Recital “Medicine”

It’s 8 days and counting to recital day in my studio.  I always enjoy this time of year – at lesson after lesson I get to hear polished, or “almost-there” music.  It’s a treat for my ears!

For most students the week before the recital means that their piece is ready to go… except for that one measure that’s still hard to play with both hands, or that section of rhythm they never remember to count right, or the place that the dynamics aren’t second nature, or that other spot…..  A stash of leftover candy from last week’s group games has been just what the doctor ordered to get these trouble spots perfected!

Several years ago, I picked up the idea for a “4 times” game from a magazine article.   It’s really simple (I’m sure many teachers do something like this):  We take 4 small objects and place them on one side of the piano.  Every time a student plays a tricky spot correctly, they move one object over to the other side.     Their goal is to get all of the objects moved with the least number of reps possible.  If you’re really going for polish, you can decide that every time they miss a note they have to move one back, which means they’ll have to play the section 4 times perfectly in a row to complete the game.  Talk about a challenge!!!

In my studio, we usually play with these colored gemstones.  Some students LOVE getting to arrange the colors and pick which gemstone they’ll be trying to earn first:

This week, though, for a little extra fun, we’re using the leftover M&Ms and Skittles from group classes.   Instead of moving a piece from one side of the keyboard to the other, when the student correctly plays a measure or section they get to move the candy directly to their mouth!

I’ve been a little devious with the candy version – with many students, I didn’t tell them ahead of time that we were playing the “4 times” game.  I simply said that they could take “a few” pieces of candy and place them by the side of the keys.   The more they took, the more measures I got to pick that had to be performed correctly before the student got to eat a piece of the candy!!

I also play a variation of this game with some students.  Instead of using the gemstones or candy to drill the same section 4 times, we’ll pick a whole line or phrase to work on.   To earn each different color, the student must demonstrate a different skill.  For example, to earn the dark blue gemstone, I might ask the student to play all the notes correctly (we don’t worry about rhythm or anything else at that point).   Next, to earn the light blue stone, they must play both the notes AND rhythm correctly.  For the green one, they add dynamics or articulations.  For the clear one, they might have to do the whole shebang – from memory.

This is a great drill to teach students how to learn a line of music at home, and really “clicks” with kids who thrive on clear sequential learning.    It also came in really handy when I was prepping students to perform for a festival.    I assigned one color of gemstone to go with each category on the judge’s sheets (i.e. accuracy, rhythm, musicianship, stage presence, memory).  By the time they got to the festival, the kids knew exactly what the judge would be listening for.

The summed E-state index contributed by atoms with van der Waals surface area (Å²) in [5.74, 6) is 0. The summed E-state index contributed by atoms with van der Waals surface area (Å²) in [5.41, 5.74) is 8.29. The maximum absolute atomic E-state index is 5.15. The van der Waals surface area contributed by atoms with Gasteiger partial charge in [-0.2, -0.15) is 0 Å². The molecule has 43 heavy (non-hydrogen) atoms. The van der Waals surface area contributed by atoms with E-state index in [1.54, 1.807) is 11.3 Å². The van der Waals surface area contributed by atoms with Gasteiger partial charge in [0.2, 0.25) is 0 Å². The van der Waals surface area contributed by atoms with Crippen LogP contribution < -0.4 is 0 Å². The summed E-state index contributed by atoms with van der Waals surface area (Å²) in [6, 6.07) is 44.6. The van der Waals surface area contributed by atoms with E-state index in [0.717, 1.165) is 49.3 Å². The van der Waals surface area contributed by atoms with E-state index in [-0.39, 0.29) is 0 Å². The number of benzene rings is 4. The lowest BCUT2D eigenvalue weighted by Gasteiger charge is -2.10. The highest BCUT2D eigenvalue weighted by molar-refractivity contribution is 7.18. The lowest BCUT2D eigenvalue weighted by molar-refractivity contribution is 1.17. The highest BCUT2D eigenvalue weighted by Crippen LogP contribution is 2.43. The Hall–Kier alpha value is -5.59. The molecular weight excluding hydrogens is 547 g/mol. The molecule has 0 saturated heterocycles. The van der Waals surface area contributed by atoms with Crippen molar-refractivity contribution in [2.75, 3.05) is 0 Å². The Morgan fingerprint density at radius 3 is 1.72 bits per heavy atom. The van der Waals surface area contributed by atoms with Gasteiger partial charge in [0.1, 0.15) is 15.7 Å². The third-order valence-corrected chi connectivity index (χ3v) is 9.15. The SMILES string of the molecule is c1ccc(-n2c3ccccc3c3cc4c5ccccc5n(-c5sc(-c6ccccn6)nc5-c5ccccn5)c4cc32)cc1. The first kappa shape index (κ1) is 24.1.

Comments

Recital “Medicine” — 6 Comments

  1. I remember longing for the candy dish at my first piano teacher’s house. She kept it over the TV – I still see it clearly.

    But today I question candy as an incentive. How about grapes? Fruit? Pretzels? Healthy candy?

  2. Thats funny jen…I was just playing this game today with a student…only we used “magic notes” They really like the challenge of getting it correct 4 times in a row…the funny thing is…I usually use 3…or 5, today I used 4 and then I saw your post-lol! +:-D

  3. Great idea! This would have been absolutely perfect last week as our recital is Saturday, but I’m going to remember it for another performance time! Thanks for the idea!

  4. Ellen – I do hear your concern about the candy. I like to use goldfish crackers or teddy bears when we do food activities at group lessons. Those seem to have a little more nutritive value and don’t get the kids too revved up on sugar! The “real” candy only pops out when it’s a special holiday or end-of-semester group. I’d be in trouble if I kept that stuff in the studio year-round – I think I’d have a hard time not getting into it!!

    Elizabeth – It’s funny you mention the number. “4” came about because there are 4 different colors of gemstones in the bag I bought! If I had different manipulatives, my magic number could have easily been different! I do change it up sometimes when I send the game home as an assignment. I let students pick out a color of post-it flag to put by the trouble spot in their music, then they get to pick (with a little guidance sometimes), how many times they want to repeat it, and mark that number on the flag. It’s funny to hear how many times kids think they need to practice (I’m fond of “100” myself….).

    Mindy – Good luck with your recital this weekend!

  5. Hi Jen,
    LOVED this post. I used it with one of my students yesterday (used candy) and it worked like a charm.
    I have also been using your SMILE-O-METER with my exam students and it’s been a great hit. It’s a great tool to keep track of the students’ progress and keep the parents in the “know”… Thank you again, for you inspirational ideas..!

  6. I used your smile-o-meter in group class. I had my two older students be “smile judges.” It was such fun and the kids loved getting their sheets. Thanks for the great ideas!

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